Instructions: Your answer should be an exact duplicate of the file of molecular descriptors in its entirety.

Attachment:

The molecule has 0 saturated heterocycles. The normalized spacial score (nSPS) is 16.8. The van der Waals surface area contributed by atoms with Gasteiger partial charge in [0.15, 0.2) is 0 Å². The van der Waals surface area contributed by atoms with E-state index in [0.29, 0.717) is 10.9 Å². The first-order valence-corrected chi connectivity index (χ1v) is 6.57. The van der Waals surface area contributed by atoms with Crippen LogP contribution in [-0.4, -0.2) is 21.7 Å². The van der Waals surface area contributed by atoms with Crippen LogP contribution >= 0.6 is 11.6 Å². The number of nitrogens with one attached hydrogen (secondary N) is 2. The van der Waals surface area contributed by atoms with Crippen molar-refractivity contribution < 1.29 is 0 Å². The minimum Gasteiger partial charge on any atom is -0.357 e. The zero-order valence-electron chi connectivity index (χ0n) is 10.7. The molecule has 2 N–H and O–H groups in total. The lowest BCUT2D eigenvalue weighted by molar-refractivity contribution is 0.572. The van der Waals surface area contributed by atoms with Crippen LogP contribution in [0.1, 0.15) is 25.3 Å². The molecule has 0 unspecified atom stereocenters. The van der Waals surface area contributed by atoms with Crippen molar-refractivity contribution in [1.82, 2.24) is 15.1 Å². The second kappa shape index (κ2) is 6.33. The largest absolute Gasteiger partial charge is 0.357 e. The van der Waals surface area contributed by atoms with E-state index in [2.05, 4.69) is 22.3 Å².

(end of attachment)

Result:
The molecule has 0 saturated heterocycles. The normalized spacial score (nSPS) is 16.8. The van der Waals surface area contributed by atoms with Gasteiger partial charge in [0.15, 0.2) is 0 Å². The van der Waals surface area contributed by atoms with E-state index in [0.29, 0.717) is 10.9 Å². The first-order valence-corrected chi connectivity index (χ1v) is 6.57. The van der Waals surface area contributed by atoms with Crippen LogP contribution in [-0.4, -0.2) is 21.7 Å². The van der Waals surface area contributed by atoms with Crippen LogP contribution >= 0.6 is 11.6 Å². The number of nitrogens with one attached hydrogen (secondary N) is 2. The van der Waals surface area contributed by atoms with Crippen molar-refractivity contribution < 1.29 is 0 Å². The minimum Gasteiger partial charge on any atom is -0.357 e. The zero-order valence-electron chi connectivity index (χ0n) is 10.7. The molecule has 2 N–H and O–H groups in total. The lowest BCUT2D eigenvalue weighted by molar-refractivity contribution is 0.572. The van der Waals surface area contributed by atoms with Crippen LogP contribution in [0.1, 0.15) is 25.3 Å². The molecule has 0 unspecified atom stereocenters. The van der Waals surface area contributed by atoms with Crippen molar-refractivity contribution in [1.82, 2.24) is 15.1 Å². The second kappa shape index (κ2) is 6.33. The largest absolute Gasteiger partial charge is 0.357 e. The van der Waals surface area contributed by atoms with E-state index in [2.05, 4.69) is 22.3 Å².